Driving after hernia surgeryBMJ 2001; 322 doi: https://doi.org/10.1136/bmj.322.7288.735/a (Published 24 March 2001) Cite this as: BMJ 2001;322:735
- J F Colin (PAULA.MEDLER@norfolk-norwich.thenhs.com), consultant surgeon
- Department of Surgery, Norfolk and Norwich Hospital NHS Healthcare Trust, Norwich NR1 3SR
- Minimal Access Therapy Training Unit, Royal Surrey County Hospital, Guildford, Surrey GU2 5XX
Patients should be advised not to drive for 10 days
EDITOR—Amid in his editorial and Ismail et al in their short report say that surgeons traditionally advise patients recovering from groin hernias not to drive for a month or two and recommend national guidelines be developed. 1 2 In 1976 we published the effects of surgical operation on the “brake clutch simulator”3 and showed that patients who had an inguinal hernia repair under general anaesthetic were able to perform an emergency stop in exactly the same time as they could preoperatively eight days after operation.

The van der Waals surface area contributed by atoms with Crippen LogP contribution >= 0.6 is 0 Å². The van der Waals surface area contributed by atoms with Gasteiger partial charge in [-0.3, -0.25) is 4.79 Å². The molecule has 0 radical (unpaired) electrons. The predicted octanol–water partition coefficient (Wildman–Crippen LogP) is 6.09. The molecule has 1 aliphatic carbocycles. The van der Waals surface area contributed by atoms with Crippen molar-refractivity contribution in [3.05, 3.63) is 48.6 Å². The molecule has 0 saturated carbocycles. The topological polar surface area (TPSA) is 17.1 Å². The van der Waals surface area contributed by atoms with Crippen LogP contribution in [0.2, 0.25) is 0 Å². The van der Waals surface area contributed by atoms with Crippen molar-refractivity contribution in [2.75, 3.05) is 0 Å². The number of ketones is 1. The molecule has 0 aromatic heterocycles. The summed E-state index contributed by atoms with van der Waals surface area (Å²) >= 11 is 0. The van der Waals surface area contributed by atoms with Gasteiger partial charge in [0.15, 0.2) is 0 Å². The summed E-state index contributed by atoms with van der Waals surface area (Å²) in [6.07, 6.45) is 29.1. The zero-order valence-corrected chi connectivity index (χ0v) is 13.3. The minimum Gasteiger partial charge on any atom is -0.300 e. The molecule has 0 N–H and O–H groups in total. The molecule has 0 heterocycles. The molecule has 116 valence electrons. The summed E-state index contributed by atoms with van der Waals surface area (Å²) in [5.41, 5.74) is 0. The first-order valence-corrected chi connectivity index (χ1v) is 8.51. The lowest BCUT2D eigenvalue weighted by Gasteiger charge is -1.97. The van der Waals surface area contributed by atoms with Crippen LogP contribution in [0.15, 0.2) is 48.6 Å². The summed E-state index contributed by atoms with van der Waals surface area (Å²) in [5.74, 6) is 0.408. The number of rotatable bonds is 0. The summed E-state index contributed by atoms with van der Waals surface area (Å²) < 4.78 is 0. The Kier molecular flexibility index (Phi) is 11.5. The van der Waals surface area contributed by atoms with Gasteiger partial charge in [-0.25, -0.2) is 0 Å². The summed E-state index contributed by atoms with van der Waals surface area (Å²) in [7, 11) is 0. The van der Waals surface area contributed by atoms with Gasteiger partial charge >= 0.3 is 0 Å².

In an average car braking system, in 1975, a pedal force of 600 lb per square inch would produce an emergency stop of 0.87 g deceleration from 30 mph. The brake clutch simulator consisted of an adjustable car seat with pedals attached via hydraulic links and cylinders to load syringes, together with gauges to monitor the pressure in the brake and clutch lines, and a transducer for pressure recording. Microswitches were provided …